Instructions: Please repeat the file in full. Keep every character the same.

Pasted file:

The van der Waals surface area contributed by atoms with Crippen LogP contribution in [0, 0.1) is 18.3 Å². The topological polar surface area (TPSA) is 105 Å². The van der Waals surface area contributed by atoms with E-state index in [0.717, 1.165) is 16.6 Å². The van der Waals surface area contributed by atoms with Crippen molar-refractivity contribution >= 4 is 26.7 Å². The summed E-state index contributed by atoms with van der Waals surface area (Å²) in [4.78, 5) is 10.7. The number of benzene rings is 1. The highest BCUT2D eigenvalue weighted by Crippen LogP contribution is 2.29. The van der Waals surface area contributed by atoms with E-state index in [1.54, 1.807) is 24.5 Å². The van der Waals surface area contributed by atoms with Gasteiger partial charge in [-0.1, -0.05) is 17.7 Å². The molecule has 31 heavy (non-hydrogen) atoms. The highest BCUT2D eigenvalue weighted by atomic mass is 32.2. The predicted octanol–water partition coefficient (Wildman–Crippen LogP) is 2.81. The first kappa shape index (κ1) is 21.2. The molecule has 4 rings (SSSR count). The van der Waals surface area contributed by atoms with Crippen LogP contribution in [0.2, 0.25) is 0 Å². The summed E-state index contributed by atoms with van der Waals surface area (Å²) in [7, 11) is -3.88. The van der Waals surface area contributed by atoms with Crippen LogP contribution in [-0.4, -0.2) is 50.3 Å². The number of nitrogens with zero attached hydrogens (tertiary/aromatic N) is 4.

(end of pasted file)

The van der Waals surface area contributed by atoms with Crippen LogP contribution in [0, 0.1) is 18.3 Å². The topological polar surface area (TPSA) is 105 Å². The van der Waals surface area contributed by atoms with E-state index in [0.717, 1.165) is 16.6 Å². The van der Waals surface area contributed by atoms with Crippen molar-refractivity contribution >= 4 is 26.7 Å². The summed E-state index contributed by atoms with van der Waals surface area (Å²) in [4.78, 5) is 10.7. The number of benzene rings is 1. The highest BCUT2D eigenvalue weighted by Crippen LogP contribution is 2.29. The van der Waals surface area contributed by atoms with E-state index in [1.54, 1.807) is 24.5 Å². The van der Waals surface area contributed by atoms with Gasteiger partial charge in [-0.1, -0.05) is 17.7 Å². The molecule has 31 heavy (non-hydrogen) atoms. The highest BCUT2D eigenvalue weighted by atomic mass is 32.2. The predicted octanol–water partition coefficient (Wildman–Crippen LogP) is 2.81. The first kappa shape index (κ1) is 21.2. The molecule has 4 rings (SSSR count). The van der Waals surface area contributed by atoms with Crippen LogP contribution in [0.2, 0.25) is 0 Å². The summed E-state index contributed by atoms with van der Waals surface area (Å²) in [7, 11) is -3.88. The van der Waals surface area contributed by atoms with Crippen LogP contribution in [-0.4, -0.2) is 50.3 Å². The number of nitrogens with zero attached hydrogens (tertiary/aromatic N) is 4.